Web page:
Monthly Archives: March 2015

Banking on Success

A return to a banking theme for this week’s blog page from South Somerset District Council’s Community Heritage Access Centre, near Yeovil, Somerset…..

….and possibly our first mystery object to be appear in our ‘pages’.

One of our volunteers is currently helping us with an audit of our environmentally controlled store. This involves checking each item on the shelves for its accession number and recording the current location. Any item without an accession number is also noted to check for any further details or provenence. This is an important role, to ascertain what we have and why and where it is, to cross reference against our database of items and photographs.

During this process, our volunteer discovered a notable object which they brought out to show the team. This highlighted the significance of accurate documentation, when an object is first donated; if indeed the donor knows themselves!

The object in question is a wooden tray with possibly silver wire on the bottom, which reads: “Yeovil Bank Somersetshire” written backwards, in two separate panels. This clearly looks to be for embossing. However, on the inside are a series of wooden partitions or dividers, which clearly have the remains of something in the bottom of the tray. Interestingly, another of our volunteers pointed out that the metal frame around the edge of the bottom is ‘proud’ of the letters in probable silver wire, resulting in a very light impression left by the embossed words.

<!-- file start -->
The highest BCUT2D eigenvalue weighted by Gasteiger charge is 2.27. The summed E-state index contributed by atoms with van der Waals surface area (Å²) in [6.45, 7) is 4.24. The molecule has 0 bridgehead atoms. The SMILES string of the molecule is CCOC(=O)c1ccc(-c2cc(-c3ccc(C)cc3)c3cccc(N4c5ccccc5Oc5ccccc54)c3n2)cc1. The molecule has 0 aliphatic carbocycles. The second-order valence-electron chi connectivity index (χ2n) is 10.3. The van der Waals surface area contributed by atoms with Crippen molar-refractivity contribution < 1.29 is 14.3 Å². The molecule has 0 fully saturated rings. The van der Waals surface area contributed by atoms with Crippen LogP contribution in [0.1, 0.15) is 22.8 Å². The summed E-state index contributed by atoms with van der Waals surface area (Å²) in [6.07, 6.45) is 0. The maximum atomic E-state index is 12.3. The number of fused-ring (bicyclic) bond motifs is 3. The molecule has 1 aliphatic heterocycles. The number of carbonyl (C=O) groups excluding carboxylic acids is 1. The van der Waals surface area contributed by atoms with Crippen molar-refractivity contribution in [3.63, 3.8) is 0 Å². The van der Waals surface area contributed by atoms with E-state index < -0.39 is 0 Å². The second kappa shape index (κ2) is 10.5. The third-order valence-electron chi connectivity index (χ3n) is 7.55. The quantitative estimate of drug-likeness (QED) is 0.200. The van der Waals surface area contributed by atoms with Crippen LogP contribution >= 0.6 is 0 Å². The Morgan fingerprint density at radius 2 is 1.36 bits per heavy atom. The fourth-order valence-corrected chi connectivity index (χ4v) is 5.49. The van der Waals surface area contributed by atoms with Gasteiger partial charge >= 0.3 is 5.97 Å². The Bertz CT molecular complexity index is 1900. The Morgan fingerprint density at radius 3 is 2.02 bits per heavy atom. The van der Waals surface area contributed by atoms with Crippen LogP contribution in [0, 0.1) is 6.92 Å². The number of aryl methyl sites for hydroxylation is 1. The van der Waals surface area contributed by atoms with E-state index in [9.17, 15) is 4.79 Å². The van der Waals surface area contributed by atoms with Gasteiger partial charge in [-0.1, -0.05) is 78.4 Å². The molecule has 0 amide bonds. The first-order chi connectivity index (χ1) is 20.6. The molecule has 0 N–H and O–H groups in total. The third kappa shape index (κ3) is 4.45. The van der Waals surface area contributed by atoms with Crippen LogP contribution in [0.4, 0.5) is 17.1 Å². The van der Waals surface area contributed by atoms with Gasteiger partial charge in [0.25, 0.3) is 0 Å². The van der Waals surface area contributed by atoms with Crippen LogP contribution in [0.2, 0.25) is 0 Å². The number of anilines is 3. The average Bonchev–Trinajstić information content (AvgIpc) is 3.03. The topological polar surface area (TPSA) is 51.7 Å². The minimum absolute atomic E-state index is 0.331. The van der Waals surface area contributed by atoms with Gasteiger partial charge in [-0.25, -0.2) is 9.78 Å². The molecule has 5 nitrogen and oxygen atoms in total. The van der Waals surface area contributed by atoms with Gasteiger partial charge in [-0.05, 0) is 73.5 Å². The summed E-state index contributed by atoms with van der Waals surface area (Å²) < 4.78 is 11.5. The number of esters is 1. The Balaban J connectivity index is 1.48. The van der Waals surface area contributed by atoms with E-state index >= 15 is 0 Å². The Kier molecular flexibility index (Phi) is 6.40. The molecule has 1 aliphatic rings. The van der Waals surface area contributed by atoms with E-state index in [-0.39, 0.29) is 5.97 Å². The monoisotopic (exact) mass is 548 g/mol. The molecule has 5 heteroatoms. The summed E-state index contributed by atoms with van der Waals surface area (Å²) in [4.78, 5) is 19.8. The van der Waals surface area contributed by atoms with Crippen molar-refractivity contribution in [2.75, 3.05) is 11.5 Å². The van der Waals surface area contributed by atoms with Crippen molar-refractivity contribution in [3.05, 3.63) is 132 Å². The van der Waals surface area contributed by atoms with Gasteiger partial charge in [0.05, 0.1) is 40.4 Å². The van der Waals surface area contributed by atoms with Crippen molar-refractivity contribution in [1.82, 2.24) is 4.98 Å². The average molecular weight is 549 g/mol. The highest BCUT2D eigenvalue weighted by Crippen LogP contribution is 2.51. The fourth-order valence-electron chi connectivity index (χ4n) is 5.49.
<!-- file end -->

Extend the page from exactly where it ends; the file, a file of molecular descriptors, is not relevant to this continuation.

Therefore, we wondered if this was a seed tray or riddle for seiving of soil made out of the banking tray; although the mesh is very fine indeed, if this is the case. Or, more simply, if the tray held different types of coinage used in the bank. However, this was an accessioned item, with a fairly recent accession number; certainly one that should be on our database. Doing the ‘cross check’ proved interesting. The resulting ‘brief description’ read: “possibly for embossing.”

Therefore, we thought this would be an interesting one for our Blog page, to not only show another facet of life at CHAC, but also “banking on a successful” outcome that someone will recognise the object, have more information and explain its purpose.